HAYS COUNTY, Texas (KXAN) — The Hays Consolidated Independent School District announced on Thursday it won’t be offering a virtual option for the upcoming school year.
Instead, the district will be expanding its Homebound Academy to students who may need to stay home for medical reasons.
It’s kids younger than 12 who will be going into the new school year without the option to get vaccinated for COVID-19.
“I finally resolved that I was just going to go ahead and homeschool them,” Nicole Romero-Piche said. She’s a Hays CISD mom of three kids who are all under 12 years old.
Romero-Piche said she doesn’t want to take any chances on her kids being more exposed to the virus, which is why she decided to keep them home.
Now, hearing Hays CISD is expanding its Homebound program, which lets kids do school from home if they get a doctor’s note — she’s hopeful.
“It makes me hopeful, first of all, for the average student, that they’re going to be able to receive the direct instruction that they need and really can’t afford and still be able to keep their kids safe,” Romero-Piche said.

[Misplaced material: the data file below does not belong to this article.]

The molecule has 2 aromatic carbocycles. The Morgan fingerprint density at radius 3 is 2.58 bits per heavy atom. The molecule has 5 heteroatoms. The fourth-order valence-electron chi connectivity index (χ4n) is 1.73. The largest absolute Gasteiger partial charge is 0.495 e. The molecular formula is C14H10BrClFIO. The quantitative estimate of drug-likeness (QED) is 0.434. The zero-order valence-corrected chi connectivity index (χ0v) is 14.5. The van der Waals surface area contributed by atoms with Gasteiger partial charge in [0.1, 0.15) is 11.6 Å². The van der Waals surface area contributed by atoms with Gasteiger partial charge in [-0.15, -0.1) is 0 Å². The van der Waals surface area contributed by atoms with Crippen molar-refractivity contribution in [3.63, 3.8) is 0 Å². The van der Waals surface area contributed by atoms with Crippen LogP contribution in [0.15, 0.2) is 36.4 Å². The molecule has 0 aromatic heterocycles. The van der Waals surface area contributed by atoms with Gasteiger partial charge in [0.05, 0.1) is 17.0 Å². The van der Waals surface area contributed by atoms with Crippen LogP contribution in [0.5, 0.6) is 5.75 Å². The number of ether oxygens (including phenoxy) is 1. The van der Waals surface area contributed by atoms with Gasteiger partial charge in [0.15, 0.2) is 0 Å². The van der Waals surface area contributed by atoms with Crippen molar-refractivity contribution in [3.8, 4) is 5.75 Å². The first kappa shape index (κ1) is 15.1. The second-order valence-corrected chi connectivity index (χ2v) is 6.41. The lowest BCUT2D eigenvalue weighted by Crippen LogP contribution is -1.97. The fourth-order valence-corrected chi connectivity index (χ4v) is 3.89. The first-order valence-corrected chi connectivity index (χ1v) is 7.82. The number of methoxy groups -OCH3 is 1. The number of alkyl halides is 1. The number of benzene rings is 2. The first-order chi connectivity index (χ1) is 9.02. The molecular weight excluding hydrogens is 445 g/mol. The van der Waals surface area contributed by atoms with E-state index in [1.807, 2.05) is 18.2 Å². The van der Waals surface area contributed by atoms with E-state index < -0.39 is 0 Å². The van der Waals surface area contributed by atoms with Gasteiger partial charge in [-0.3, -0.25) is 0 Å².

Back-to-school prep is in full swing. Principals and curriculum instructors gathered at Lehman High School on Thursday.
Hays CISD Superintendent Dr. Eric Wright said they’re still working out logistics for Homebound Academy but will offer it to all students who are eligible.
“We will be able to provide the support that they need at home,” Wright said. “We are planning on having a complete separate group of teachers.”
According to Wright, they’re putting together a group of retired teachers and substitutes who may be willing to go to students’ homes for face-to-face instruction one hour a day during the week. But he said full-time teachers will also have to option to volunteer as well.
“[Students] will work on their assignments at their own pace, and then they will have the support of a teacher,” Wright said.
While Romero-Piche decides if this would work for her kids, she still has questions.
“If I have two kids in two different grades, am I going to have two instructors making their way through my home, or are they going to send one instructor to facilitate them both?” she asked.
Hays CISD is working to see how many families would be interested in the program, so they can finalize how many teachers they’ll need.
The district plans on using federal emergency funding to cover the added costs for this, according to a spokesperson.
For a full look at Hays CISD’s back-to-school plan, click here.